As society becomes ever more reliant on digital processes, traditional mechanisms of conducting business have become more automated, with a number of industry sectors eager to tap into an in increasingly tech-savvy consumer base. While the last ten years have seen a plethora of electronic communication devices enter the marketplace, there has also been a demonstrated need for companies to replace paper-based processes with more efficient models, and e-signatures built on digital signature technology are leading the way.
While adoption of e-signatures has become widespread in the private and public sector, consumer awareness has been, in some ways, limited by a lack of understanding as to how digital signature technology fit into the picture. While electronic signatures have been recognized as a legal concept in federal law since the year 2000, there is anecdotal evidence to suggest that to the average person, a digital signature is the same thing. However, this is certainly not the case and the terms are not definitely not interchangeable.
An electronic signature is, like its paper equivalent, a legal concept. According to the U.S Electronic Signatures in Global and National Commerce Act, an e-signature is an “electronic sound, symbol, or process attached to, or associated with, a contract or other record and adopted by a person with the intent to sign a record.” Based on this definition, an electronic signature can be broken down into these components:
- A method of signing
- Data authentication
- User authentication
- Capture of intent
A digital signature, on the other hand, refers to the encryption / decryption technology on which an electronic signature solution is built. A digital signature alone is not a type of electronic signature. Rather, digital signature encryption secures the data associated with a signed document and helps verify the authenticity of a signed record. Used alone, it cannot capture a person’s intent to sign a document or be legally bound to an agreement or contract.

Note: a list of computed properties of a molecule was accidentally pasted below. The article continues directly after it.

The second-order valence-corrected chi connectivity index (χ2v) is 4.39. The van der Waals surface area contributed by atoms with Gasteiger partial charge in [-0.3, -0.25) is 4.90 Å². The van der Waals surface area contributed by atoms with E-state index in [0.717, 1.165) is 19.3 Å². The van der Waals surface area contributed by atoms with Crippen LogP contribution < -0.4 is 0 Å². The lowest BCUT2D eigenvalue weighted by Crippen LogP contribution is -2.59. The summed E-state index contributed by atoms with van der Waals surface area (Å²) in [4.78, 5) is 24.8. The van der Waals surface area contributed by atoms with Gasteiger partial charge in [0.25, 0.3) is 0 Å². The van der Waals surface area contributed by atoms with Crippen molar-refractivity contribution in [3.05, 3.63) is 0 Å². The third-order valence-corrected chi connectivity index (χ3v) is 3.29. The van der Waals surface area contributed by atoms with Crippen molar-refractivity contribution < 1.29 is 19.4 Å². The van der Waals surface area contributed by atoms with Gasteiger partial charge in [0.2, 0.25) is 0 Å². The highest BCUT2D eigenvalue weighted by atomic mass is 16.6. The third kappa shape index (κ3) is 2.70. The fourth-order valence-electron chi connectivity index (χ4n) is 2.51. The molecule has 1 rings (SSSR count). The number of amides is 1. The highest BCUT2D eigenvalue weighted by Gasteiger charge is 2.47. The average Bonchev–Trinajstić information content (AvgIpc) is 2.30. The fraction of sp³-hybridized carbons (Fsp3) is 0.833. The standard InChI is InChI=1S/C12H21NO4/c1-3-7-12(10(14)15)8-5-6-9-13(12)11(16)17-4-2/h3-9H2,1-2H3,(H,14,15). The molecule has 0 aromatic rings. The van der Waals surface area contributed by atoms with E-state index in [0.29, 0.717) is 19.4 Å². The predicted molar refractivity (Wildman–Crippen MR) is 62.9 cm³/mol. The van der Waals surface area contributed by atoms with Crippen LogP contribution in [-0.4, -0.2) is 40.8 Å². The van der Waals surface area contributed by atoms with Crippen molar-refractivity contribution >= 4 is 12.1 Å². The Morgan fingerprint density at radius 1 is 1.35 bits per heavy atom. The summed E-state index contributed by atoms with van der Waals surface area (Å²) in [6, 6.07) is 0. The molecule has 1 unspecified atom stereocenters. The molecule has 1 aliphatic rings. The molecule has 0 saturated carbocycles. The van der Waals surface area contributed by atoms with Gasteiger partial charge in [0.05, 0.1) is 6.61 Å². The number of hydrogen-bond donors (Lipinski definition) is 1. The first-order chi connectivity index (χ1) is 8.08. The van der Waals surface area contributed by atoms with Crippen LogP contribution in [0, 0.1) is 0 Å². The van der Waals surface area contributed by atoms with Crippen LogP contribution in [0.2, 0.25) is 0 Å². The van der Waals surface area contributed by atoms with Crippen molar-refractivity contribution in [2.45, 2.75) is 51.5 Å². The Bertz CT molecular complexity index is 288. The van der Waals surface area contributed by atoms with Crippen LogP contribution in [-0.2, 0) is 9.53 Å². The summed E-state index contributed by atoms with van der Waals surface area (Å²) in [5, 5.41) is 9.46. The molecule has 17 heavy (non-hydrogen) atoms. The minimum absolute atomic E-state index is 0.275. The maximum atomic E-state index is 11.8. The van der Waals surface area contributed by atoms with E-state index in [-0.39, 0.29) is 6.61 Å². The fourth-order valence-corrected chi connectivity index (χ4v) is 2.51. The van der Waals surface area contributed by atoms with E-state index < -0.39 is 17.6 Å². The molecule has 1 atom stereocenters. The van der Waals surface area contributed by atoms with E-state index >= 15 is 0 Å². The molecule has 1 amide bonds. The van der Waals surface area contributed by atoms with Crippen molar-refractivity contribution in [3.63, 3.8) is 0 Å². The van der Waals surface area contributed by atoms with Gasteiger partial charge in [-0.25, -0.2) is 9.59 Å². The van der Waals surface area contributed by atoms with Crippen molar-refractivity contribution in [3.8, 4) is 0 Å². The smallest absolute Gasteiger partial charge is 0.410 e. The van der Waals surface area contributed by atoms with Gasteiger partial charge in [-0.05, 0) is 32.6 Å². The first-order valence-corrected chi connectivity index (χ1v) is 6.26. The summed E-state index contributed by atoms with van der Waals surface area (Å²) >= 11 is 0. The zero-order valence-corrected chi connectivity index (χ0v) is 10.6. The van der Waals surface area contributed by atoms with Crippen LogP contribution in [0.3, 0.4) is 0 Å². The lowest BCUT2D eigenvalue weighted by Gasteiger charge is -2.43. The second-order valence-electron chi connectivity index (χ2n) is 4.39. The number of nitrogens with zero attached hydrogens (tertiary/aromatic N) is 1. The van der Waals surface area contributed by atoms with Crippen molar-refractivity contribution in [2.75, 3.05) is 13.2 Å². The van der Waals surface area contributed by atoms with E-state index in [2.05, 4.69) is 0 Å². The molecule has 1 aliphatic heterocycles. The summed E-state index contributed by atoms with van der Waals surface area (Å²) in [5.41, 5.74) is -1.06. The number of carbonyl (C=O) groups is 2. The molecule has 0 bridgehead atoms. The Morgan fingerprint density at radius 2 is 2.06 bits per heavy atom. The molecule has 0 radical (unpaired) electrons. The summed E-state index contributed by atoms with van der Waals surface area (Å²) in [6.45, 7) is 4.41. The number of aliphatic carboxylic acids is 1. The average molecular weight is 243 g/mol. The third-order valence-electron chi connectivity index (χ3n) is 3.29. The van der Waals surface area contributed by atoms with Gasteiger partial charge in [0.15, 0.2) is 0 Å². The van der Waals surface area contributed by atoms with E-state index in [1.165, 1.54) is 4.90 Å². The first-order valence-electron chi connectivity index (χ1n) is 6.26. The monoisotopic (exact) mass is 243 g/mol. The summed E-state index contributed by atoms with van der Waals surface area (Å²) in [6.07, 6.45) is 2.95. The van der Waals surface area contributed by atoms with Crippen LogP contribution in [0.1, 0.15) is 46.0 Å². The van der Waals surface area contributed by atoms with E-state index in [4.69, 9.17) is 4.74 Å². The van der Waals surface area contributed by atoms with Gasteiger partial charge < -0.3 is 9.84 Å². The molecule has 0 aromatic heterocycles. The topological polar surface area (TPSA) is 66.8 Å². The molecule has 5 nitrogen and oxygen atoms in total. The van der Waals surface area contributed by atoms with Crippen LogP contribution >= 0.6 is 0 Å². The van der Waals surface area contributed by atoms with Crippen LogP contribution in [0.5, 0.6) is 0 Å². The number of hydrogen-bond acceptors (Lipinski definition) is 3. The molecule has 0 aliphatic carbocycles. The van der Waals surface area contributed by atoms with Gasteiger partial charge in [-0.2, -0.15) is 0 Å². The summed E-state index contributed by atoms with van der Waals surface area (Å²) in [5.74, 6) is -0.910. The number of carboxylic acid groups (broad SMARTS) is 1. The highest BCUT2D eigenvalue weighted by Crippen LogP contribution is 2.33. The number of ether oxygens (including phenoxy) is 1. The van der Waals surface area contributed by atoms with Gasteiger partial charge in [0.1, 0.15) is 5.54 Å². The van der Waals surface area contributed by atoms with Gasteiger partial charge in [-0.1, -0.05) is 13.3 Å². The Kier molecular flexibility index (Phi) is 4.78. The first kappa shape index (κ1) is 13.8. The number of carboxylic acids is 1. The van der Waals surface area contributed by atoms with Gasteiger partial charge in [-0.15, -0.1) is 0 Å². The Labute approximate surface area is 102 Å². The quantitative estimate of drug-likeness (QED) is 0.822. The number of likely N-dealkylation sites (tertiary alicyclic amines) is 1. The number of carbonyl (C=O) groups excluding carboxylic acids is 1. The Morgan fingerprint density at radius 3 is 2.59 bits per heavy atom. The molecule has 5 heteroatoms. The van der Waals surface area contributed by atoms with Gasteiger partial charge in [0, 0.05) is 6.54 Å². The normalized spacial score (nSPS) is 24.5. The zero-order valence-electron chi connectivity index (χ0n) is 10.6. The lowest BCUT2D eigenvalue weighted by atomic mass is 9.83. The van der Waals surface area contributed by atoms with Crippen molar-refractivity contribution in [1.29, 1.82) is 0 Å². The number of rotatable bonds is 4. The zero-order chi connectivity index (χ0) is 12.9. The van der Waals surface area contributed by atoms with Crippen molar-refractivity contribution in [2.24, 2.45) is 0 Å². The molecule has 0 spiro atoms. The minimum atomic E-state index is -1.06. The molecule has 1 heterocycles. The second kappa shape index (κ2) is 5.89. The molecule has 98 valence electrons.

It’s About Capturing Evidence
What an e-signature solution built on digital signature technology really means is the ability to collect persuasive electronic evidence. This can be accomplished by recording and reproducing the exact process used to build the signer’s understanding of what they were agreeing to and signing. This includes the exact appearance and order of all the web screens, documents and legal disclosures that were presented, along with how long a person spent on each page and all the actions they took during the review and signing process, like clicking buttons to accept, sign, initial and confirm.
The more evidence an organization captures about what process was used, the greater the chance that the signed document will be enforced in a court of law. And that’s something most organizations contemplating e-signatures can stand behind. While many e-signature solutions on the market may meet the baseline requirements outlined by the ESIGN Act, organizations looking to minimize the risk of unenforceable records should aim to set the bar higher by choosing an e-signature solution built on digital signature technology.
We also have a handy infographic detailing the differences and how they work together.